The range shifts now in progress don’t necessarily stick to the predictable pattern of species heading uphill, or toward the poles, in search of cooler weather. When a team of researchers looked at three sites on protected federal lands in California’s Sierra Nevada, for instance, they found that about half the bird species had moved upslope over the previous 80 years, apparently in response to warming temperatures. But some species had moved downslope, because of increased precipitation — and still others didn’t move at all, or moved upslope in one location and down in another as local climate conditions dictated.
One emerging pattern is that climate change appears to displace tropical species more than their temperate counterparts, though the temperate zone has experienced greater warming. That may be because temperate zone plants and animals already live with “these dramatic fluctuations,” says Freeman. “They have to be able to deal with winter and summer. So it makes sense that a slight change in temperature might not be as consequential.”
Predictions about how or whether species will move can shape the debate about when to intervene to save them.
Species living in the canopy of tropical rainforests may also be pre-adapted to temperature change, according to a 2017 study in the journal Global Ecology and Biogeography, because their treetop habitat already heats up and cools down so much over the course of the daily cycle. In one study of a rainforest in Panama, ants living in the canopy tolerated temperatures 3.5 to 5 degrees Celsius (6.3 to 9 degrees Fahrenheit) warmer than ground-dwelling species could handle. That suggests lowland species might be more inclined “to shift to mid-elevation, and mid-elevation species to high elevation,” as a first line of defense against climate change, says lead author Brett Scheffers, “and high-elevation species go extinct.” It also suggests the potential for what he calls “flattening forests,” with treetop species descending in search of cooler temperatures, leading to sudden overcrowding in some habitats.
“We are just now starting to see research coming out that is describing the effect of climate changes on species interactions,” says Scheffers, a University of Florida ecologist. “Understanding how species interact is really complicated. Trying to understand species in a tropical rainforest, where you have millions of variables … it makes your head hurt just thinking about it.” And yet being able to make reliable predictions about how or whether species will move can be essential for conservation planning — for instance, in deciding which habitats and corridors to protect for the climate 50 or 100 years in the future.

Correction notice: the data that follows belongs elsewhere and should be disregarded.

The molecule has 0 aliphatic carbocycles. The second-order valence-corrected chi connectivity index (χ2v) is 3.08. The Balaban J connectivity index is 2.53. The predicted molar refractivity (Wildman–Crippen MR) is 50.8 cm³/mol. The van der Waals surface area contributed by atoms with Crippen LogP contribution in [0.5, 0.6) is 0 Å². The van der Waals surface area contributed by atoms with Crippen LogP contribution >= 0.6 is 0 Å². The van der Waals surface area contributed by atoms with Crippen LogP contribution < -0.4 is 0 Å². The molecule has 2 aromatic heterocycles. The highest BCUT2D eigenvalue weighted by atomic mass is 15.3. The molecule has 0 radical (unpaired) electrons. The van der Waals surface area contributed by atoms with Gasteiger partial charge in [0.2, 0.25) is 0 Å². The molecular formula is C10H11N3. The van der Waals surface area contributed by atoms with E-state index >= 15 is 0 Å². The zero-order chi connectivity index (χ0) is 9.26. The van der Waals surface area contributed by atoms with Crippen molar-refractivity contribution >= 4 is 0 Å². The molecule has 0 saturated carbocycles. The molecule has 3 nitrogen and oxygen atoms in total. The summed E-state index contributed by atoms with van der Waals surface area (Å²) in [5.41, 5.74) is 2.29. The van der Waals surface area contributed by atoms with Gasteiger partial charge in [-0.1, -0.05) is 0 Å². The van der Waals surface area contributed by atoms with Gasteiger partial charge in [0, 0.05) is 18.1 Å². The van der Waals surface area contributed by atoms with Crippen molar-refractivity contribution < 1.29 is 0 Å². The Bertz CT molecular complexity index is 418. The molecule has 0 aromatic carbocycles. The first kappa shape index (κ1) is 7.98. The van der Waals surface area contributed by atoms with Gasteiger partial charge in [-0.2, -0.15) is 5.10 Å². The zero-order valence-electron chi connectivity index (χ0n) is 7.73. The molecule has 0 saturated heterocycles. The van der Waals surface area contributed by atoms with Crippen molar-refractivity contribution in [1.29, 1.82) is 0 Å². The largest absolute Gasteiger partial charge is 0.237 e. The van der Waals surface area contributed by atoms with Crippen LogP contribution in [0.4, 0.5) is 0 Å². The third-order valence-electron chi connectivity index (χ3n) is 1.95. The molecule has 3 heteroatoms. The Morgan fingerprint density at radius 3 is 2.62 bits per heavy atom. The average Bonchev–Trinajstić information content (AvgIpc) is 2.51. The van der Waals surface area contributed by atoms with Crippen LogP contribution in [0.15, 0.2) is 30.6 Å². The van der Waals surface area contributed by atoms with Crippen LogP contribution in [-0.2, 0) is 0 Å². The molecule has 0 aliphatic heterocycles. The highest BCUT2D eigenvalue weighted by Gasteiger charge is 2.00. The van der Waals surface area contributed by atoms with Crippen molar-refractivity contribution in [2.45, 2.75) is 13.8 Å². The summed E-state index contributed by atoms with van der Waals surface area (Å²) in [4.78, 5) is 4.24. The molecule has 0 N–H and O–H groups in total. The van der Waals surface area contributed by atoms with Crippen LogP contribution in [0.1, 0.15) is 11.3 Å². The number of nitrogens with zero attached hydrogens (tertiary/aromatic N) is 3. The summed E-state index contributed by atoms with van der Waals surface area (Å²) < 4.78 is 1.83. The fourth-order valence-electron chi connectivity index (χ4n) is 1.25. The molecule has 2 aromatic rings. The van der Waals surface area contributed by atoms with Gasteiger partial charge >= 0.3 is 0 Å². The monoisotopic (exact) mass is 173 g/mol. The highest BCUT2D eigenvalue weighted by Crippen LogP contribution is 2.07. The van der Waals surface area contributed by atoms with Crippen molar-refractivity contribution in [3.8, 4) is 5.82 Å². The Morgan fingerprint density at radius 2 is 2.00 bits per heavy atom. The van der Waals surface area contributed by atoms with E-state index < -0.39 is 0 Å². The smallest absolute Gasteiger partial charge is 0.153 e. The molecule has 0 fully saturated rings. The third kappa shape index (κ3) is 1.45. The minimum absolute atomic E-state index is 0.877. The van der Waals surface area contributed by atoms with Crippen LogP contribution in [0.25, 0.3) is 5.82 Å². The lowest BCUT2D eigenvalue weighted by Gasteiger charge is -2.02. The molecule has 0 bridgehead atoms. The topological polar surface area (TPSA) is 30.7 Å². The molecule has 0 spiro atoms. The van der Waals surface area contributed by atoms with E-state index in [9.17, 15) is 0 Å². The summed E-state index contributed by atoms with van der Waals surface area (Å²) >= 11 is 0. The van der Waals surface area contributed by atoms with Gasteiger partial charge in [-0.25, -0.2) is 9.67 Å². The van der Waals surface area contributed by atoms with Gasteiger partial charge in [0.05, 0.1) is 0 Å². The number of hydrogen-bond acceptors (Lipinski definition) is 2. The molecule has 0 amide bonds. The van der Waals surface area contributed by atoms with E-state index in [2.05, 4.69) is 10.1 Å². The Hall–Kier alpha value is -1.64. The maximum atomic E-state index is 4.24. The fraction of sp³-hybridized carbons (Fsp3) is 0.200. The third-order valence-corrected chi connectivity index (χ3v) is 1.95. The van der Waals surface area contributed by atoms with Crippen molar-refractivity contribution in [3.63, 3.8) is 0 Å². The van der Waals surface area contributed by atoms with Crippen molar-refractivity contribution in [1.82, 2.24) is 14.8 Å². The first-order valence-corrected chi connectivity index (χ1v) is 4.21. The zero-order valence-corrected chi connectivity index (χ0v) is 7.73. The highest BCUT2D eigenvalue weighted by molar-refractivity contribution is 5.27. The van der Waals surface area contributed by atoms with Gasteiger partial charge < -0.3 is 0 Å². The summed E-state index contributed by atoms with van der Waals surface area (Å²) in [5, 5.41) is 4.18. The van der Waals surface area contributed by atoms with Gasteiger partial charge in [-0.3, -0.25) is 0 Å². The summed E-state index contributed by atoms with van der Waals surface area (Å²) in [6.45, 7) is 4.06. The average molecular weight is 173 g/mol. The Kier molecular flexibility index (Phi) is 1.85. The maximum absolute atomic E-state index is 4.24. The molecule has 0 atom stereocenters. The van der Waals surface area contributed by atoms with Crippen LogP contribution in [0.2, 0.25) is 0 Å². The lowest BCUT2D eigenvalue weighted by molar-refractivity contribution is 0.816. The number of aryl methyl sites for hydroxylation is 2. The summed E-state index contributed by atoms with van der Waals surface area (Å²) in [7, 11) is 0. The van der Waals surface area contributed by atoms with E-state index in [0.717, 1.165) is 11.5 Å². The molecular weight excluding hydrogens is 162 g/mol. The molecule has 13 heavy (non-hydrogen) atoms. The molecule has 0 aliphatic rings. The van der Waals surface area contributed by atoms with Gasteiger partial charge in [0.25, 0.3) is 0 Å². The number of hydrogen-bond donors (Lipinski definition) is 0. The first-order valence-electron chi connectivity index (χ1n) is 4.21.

Those predictions can also shape the debate about when to intervene to save a species. In a controversial step known as “assisted colonization,” conservationists in western Australia have already relocated one species, the critically endangered western swamp tortoise, to a new habitat several hours south of its original home range, where it was threatened by urban development and sharply reduced water supply. But that kind of effort requires deep understanding of how the species lived in its old home and how it is likely to interact with other species in its new one. Conservationists, burned by past species introductions, are deeply conservative about assisted colonization. And yet a long list of other species, like a New Zealand bird called the hihi, face the loss of traditional habitats due to climate change.
“We are just starting to see extirpations,” says Scheffers. “The worry is not just that it may happen, but that it may pick up speed. You have all these species interacting, and now climate change is beginning to remove them. It’s like a big Jenga game,” a tower made of wooden blocks where the trick is to pull out the lower pieces one by one get without bringing down the whole thing. “You wonder not only when it’s going to collapse, but what the hell is going to replace it. That should be alarming, and not just to people who care about biodiversity,” he adds. “The exact same changes are also occurring in agriculture and forestry.”
Scientists trying to make sense of these changes now increasingly talk about “no-analog communities” — ecological communities unlike any seen before. But the more frightening reality, adds Freeman, is that we may be facing a “no-analog future.”